3 Pastoral Priorities...
Pastors always have plenty to do.
There is always another meeting to attend, sermon to write, class to teach, decision to make, counsel to give, etc. If we are not careful, our calendars can quickly fill to the point of being unrealistic. This is one reason so many pastors burn out.
What most pastors are not honest about, or maybe even in touch with, is what truly drives our over-busyness. Too many pastors don’t trust the God we preach. We betray our disbelief when we try to be saviors instead of the stewards God has called us to be. In his book The Contemplative Pastor, Eugene H. Peterson cuts to the heart of this over-busyness problem:
“The word 'busy' is the symptom not of commitment but of betrayal. It is not devotion but defection. The adjective 'busy' set as a modifier to 'pastor' should sound to our ears like 'adulterous' to characterize a wife or 'embezzling' to describe a banker. It is an outrageous scandal, a blasphemous affront.” (P.27)
Having a fruitful life and full schedule is a good thing. We should work hard and spend ourselves making Jesus known. But busy to the point of burnout is a problem. It’s a problem for the pastor and it’s a problem for the church.
Busyness becomes a problem when what we CAN do crowds out what we MUST do. We can do all kinds of things, but there are at least three things that must be prioritized in the pastor’s life…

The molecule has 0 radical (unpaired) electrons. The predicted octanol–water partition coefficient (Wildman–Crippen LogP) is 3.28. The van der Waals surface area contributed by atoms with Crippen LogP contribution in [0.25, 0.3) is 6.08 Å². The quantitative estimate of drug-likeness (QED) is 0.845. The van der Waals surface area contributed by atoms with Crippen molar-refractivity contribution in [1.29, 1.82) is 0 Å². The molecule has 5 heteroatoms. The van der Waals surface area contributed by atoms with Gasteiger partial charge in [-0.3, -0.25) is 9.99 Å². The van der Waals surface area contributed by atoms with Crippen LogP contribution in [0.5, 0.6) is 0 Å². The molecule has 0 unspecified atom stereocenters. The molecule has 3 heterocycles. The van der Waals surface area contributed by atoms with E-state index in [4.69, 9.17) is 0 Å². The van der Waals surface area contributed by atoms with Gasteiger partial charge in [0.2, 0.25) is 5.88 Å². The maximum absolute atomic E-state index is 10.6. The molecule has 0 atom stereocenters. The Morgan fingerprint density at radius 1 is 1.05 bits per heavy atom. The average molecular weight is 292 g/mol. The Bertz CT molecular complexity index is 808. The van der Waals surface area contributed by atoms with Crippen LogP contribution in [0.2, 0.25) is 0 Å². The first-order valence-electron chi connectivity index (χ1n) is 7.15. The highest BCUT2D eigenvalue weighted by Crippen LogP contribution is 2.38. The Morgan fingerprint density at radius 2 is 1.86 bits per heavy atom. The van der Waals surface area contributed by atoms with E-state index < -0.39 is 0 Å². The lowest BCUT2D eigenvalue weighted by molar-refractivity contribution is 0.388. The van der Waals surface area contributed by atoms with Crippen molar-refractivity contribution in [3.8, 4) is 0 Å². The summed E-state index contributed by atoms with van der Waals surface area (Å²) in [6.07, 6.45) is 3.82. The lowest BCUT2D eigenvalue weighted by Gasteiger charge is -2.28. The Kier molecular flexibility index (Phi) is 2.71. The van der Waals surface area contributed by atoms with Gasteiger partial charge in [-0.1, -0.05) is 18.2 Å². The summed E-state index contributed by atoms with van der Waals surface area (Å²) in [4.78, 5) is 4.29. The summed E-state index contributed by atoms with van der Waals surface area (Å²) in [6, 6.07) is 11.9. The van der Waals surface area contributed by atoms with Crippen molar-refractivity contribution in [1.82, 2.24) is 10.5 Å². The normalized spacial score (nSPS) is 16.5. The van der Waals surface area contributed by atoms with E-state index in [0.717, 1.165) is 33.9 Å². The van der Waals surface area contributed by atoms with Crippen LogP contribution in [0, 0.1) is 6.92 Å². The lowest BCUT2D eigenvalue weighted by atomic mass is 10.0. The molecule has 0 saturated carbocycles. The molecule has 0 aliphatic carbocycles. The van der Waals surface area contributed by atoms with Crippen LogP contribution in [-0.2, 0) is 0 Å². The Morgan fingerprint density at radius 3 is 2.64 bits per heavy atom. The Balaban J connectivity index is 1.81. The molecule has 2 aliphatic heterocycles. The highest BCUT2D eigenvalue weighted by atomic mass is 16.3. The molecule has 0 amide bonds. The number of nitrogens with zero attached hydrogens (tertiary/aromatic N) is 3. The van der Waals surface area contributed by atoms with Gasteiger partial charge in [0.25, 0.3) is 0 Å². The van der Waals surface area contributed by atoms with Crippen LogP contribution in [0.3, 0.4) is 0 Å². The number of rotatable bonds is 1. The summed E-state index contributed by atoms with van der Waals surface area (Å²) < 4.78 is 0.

Pastors should first and foremost be men of prayer. Yet prayer is often the first thing to get “rescheduled” when we get busy. Whether we articulate it or not, pushing aside prayer is a profession of self-reliance. Prayer then, is practicing dependence on God. We have to acknowledge our need and prioritize prayer.
Not all pastors “preach” in the traditional sense (i.e. In the pulpit on Sunday morning), but all qualified pastor/elders must be able to teach (1 Tim. 3:2). Whether it’s from the pulpit or across the table over coffee, all pastors are involved in some expression of Biblical instruction. This takes time to prepare, read, meditate, study, and learn - it must be prioritized.
Pastors are shepherds and there’s no such thing as a shepherd who spends no time with his sheep. We need to coach, train, counsel, help, love, and serve the people God entrusts to our care. If our calendars are so packed our people can’t find their way on to them, something must change - what must change is our priorities.
There is no shortage of good things a pastor can do, but only a few things he must - prayer, preaching, and people are at the top of that list. Without these we’re not pastoring.